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NEW YORK (Reuters) - The cost of a key short-term funding source for Wall Street tumbled on Monday from its highest since the global credit crisis almost eight years ago, but it remained elevated on signs lending had not fully resumed by the start of the fourth quarter.
The interest rate on repurchase agreements, in which financial institutions use U.S. Treasuries and other securities as collateral to raise cash from investors, was last quoted at 0.75-0.80 percent after falling as low as 0.30-0.40 percent earlier Monday, according to ICAP data. USONRP=GCMN
The overnight repo rate rose as high as 1.75 percent on Friday, which was last seen nearly eight years ago during the height of the financial crisis.
"As typical with quarter-end, there is usually some hangover pressure for a day or two, and then rates are back to normal by the third day," Scott Skyrm, managing director at Wedbush Securities, wrote in a research note.
Investors increase their lending at the start of a quarter after scaling it back at the end of the prior quarter to conserve cash to meet capital requirements.
The repo rate and other short-term bank borrowing costs for Wall Street often swing sharply at the end of a quarter and start of a new one.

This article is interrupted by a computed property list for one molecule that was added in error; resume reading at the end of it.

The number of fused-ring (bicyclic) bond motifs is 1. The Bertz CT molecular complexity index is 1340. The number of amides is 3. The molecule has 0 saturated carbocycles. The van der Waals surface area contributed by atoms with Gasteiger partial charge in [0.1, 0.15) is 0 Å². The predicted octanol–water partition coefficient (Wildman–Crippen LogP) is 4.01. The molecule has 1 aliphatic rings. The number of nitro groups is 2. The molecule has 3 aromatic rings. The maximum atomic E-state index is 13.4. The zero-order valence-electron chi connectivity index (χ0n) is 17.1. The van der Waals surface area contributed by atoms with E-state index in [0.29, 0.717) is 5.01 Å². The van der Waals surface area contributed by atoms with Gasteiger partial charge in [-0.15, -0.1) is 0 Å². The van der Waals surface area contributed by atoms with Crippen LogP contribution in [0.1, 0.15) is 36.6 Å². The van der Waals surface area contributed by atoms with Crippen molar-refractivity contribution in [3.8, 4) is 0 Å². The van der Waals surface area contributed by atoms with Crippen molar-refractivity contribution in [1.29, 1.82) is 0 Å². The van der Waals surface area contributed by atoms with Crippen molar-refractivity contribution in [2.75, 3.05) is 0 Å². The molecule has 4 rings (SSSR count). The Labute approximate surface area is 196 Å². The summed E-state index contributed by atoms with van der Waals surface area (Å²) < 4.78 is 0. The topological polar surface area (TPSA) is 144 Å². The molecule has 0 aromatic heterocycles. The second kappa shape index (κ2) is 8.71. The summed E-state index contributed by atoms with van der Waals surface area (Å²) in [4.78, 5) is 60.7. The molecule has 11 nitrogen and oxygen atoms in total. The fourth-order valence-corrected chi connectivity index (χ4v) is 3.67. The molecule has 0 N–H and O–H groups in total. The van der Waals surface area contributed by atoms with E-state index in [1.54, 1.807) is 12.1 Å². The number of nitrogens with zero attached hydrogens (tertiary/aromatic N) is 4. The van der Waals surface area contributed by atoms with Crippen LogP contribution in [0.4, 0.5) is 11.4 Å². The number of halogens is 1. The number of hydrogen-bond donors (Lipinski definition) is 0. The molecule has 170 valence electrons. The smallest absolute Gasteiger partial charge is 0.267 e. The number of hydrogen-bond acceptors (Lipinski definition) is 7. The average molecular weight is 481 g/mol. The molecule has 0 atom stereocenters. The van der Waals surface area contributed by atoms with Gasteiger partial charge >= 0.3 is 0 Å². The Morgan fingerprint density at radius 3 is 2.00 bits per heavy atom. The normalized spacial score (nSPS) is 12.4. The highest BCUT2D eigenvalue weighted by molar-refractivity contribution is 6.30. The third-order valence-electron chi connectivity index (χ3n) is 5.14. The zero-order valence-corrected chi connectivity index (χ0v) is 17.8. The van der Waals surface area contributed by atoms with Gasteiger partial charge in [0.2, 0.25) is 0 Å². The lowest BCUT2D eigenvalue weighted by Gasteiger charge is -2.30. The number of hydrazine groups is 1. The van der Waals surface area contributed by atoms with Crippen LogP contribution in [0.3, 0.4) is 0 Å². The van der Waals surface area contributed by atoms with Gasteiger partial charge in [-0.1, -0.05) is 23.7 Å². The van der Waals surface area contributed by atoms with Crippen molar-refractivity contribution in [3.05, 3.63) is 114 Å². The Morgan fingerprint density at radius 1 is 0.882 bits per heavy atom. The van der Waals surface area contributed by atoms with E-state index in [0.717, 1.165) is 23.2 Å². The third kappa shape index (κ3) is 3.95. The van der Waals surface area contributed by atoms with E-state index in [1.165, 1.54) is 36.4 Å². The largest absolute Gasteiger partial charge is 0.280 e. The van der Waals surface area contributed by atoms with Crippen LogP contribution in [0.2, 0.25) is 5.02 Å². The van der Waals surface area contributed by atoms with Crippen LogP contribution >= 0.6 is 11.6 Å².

In the meantime, jitters about the banking sector began to abate after AFP reported on Friday that Deutsche Bank DBNKGn.DE, Germany' largest lender, was close to a $5.4 billion settlement with the U.S. Justice Department for the mis-selling of mortgage-backed securities before the financial crisis. That would more than halve the $14 billion initially demanded by the Justice Department.
The steep initial settlement amount rattled financial markets as traders speculated on Deutsche Bank's stability.
Interest rates for banks to borrow dollars have also been rising in recent weeks as U.S. prime money market funds have pared their purchases of short-term bank debt.
A number of prime money funds have been converting to funds that own only U.S. government securities, to be exempted from new industry regulations that go into effect on Oct. 14.
Monday's gradual backup in repo rates suggested some unwillingness among money funds to lend to banks. Money funds instead favored parking more of their overnight cash at the Federal Reserve through its reverse repurchase agreement program, under which they earn an interest rate of 0.25 percent.
The Fed awarded $320.89 billion in reverse repos on Monday, down from $412.52 billion on Friday and the most since December.
"If funding pressure doesn't disappear by Wednesday, then there was some fundamental change in the market," Skyrm wrote.
Editing by Chizu Nomiyama and Steve Orlofsky